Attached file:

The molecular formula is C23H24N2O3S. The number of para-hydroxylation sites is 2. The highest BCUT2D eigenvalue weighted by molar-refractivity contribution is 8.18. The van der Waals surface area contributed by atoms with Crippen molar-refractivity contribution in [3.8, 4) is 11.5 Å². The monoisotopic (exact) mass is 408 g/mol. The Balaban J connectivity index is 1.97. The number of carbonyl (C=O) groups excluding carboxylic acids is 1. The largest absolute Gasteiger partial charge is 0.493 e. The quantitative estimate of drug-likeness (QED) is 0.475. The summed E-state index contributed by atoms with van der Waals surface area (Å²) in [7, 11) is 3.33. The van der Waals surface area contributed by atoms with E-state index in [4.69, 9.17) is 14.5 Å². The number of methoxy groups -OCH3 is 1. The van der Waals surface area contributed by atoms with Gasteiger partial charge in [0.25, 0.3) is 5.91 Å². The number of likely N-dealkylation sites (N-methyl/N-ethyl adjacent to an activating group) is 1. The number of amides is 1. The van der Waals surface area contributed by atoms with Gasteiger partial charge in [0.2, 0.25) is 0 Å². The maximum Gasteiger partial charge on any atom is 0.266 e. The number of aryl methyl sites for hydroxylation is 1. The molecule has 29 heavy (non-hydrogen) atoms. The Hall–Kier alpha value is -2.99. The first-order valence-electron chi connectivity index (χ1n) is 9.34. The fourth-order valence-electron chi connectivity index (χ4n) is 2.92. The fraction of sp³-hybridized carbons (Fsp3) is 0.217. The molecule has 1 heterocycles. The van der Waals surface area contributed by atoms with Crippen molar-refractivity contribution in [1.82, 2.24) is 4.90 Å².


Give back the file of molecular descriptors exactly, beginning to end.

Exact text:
The molecular formula is C23H24N2O3S. The number of para-hydroxylation sites is 2. The highest BCUT2D eigenvalue weighted by molar-refractivity contribution is 8.18. The van der Waals surface area contributed by atoms with Crippen molar-refractivity contribution in [3.8, 4) is 11.5 Å². The monoisotopic (exact) mass is 408 g/mol. The Balaban J connectivity index is 1.97. The number of carbonyl (C=O) groups excluding carboxylic acids is 1. The largest absolute Gasteiger partial charge is 0.493 e. The quantitative estimate of drug-likeness (QED) is 0.475. The summed E-state index contributed by atoms with van der Waals surface area (Å²) in [7, 11) is 3.33. The van der Waals surface area contributed by atoms with E-state index in [4.69, 9.17) is 14.5 Å². The number of methoxy groups -OCH3 is 1. The van der Waals surface area contributed by atoms with Gasteiger partial charge in [0.25, 0.3) is 5.91 Å². The number of likely N-dealkylation sites (N-methyl/N-ethyl adjacent to an activating group) is 1. The number of amides is 1. The van der Waals surface area contributed by atoms with Gasteiger partial charge in [0.2, 0.25) is 0 Å². The maximum Gasteiger partial charge on any atom is 0.266 e. The number of aryl methyl sites for hydroxylation is 1. The molecule has 29 heavy (non-hydrogen) atoms. The Hall–Kier alpha value is -2.99. The first-order valence-electron chi connectivity index (χ1n) is 9.34. The fourth-order valence-electron chi connectivity index (χ4n) is 2.92. The fraction of sp³-hybridized carbons (Fsp3) is 0.217. The molecule has 1 heterocycles. The van der Waals surface area contributed by atoms with Crippen molar-refractivity contribution in [1.82, 2.24) is 4.90 Å².